What’s your destiny?

The first entry in this miniseries can be found here.
The previous entry in this miniseries can be found here.

For the past while (lengthened because of my work schedule this summer) i have been blogging through Psalm 141. My main point throughout has been that prayer is indispensable for the follower of God. Whether it is temptation to sin, a trial of faith, or physical persecution prayer is the answer. Without prayer we will fall into all of the snares of the devil (cf. 141:9).

David started his prayer with a request for God to hear his prayer, he continued by praying that his prayer would be something pleasing to God, he then asked that God would take control of his body and help him to live a life pleasing to God, next he asked that God would use his friends to help him stay close to God. Then his prayer changed gears and he prophecied about his enemies falling into the hands of God. Then his prayer changed gears again and he cried out that his life felt like it was already over. But then it changed for a fourth time: he reiterated that he was keeping his eyes on God throughout it all, he asked God for protection from his enemies, and then he closes out his prayer with one final proof of faith:

“Let the wicked fall into their own nets, while I pass by safely.”

There are two things to note in this request. First, it is a prayer of faith in God’s power. Second, David recognizes two different ends for two types of people.

David has faith in God here. The first word, let, indicates David can’t trust himself for these things. David needs God’s intervention. This must be our attitude in prayer too. We can’t hope to escape temptation or make it through tribulation apart from God’s enabling grace. If we refuse (or neglect) to pray, then we will never make it through this life as Christians.

Next, we see the two different ends for two different types of people. There is an end for the wicked (specifically those who persecute Christians, in context) and an end for those who trust in God (specifically those who pray, in context).

David asks that God would cause his persecutors to fall into their own traps. Specifically, he is referring to King Saul. David can’t cut down the Lord’s anointed, but the Lord can. After the praying of this psalm, David joins the Philistine army (see 1 Samuel 27), but two chapters later, before they go to war against King Saul and Israel, they say, “David will turn on us; we can’t trust him” (29:4). God caused them to mistrust David so there would be no question about who struck down Saul.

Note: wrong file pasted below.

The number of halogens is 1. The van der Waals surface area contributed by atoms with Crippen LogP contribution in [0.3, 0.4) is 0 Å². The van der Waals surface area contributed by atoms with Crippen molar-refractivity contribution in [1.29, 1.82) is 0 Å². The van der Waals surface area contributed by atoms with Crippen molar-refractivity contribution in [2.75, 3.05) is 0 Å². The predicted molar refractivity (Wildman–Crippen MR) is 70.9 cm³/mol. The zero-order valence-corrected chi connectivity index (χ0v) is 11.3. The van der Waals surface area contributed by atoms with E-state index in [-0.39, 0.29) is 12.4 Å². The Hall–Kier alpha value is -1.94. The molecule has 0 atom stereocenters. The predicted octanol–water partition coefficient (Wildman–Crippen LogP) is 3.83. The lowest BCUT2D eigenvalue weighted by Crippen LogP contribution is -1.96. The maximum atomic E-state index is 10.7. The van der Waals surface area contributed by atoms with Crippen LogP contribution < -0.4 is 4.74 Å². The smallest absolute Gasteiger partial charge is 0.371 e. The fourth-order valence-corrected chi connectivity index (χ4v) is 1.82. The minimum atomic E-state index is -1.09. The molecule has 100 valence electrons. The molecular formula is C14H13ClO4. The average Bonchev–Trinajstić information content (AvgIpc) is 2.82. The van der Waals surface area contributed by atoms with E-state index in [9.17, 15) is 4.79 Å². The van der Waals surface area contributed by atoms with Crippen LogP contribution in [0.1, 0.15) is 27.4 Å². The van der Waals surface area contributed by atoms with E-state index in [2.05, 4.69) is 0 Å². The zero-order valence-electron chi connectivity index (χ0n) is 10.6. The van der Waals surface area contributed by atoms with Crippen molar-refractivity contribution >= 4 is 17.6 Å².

King Saul was trying to kill David with his own hands. David’s prayer is that the wicked fall into their own traps. In 1 Samuel 31, Saul uses his own hands to end his life, on a mountaintop (cf. Psalm 141:6). God brought David’s request to fruition.

David also prayed that God would let him pass through the trial safely. In the end, Saul is dead, and David is told of this by a man who was there (see 2 Samuel 1). David outlived the fury of his enemy.

Which end will be yours?

Will you trust God, proving your faith by your prayers? Or will you neglect prayer, trust yourself, and fall into all sorts of terrible sin that prove you never belonged to God?

This walk is a trial, and the book of Hebrews proves we must have endurance and faith in order to run the race with perseverance, finish, and inherit salvation (see especially Hebrews 12:1-2). However, it is also clear in Hebrews that Christ is our only hope. He is our anchor (6:19), and He is our Great High Priest, the one who opened our access to the throne of grace in prayer (4:15-16). If we call ourselves followers of Christ, we must pray, or we will not finish the race.

And then, in a potential allusion to Psalm 141:6, the writer of Hebrews warns in 10:31, “It is a terrifying thing to fall into the hands of the living God!” If we refuse to trust God and pray, this will be the result. David wrote in 141:6,

“When their rulers will be thrown off the sides of a cliff, the people will listen to my words, for they are pleasing.”

Let’s listen to David’s words now, find them pleasing now, and not find out how pleasing they were after it’s too late.

Will you finish the race?
I pray you do. I pray you pass by safely into heaven.
How’s your prayer life?

Soli Deo Gloria
Solus Christus
Sola Fide

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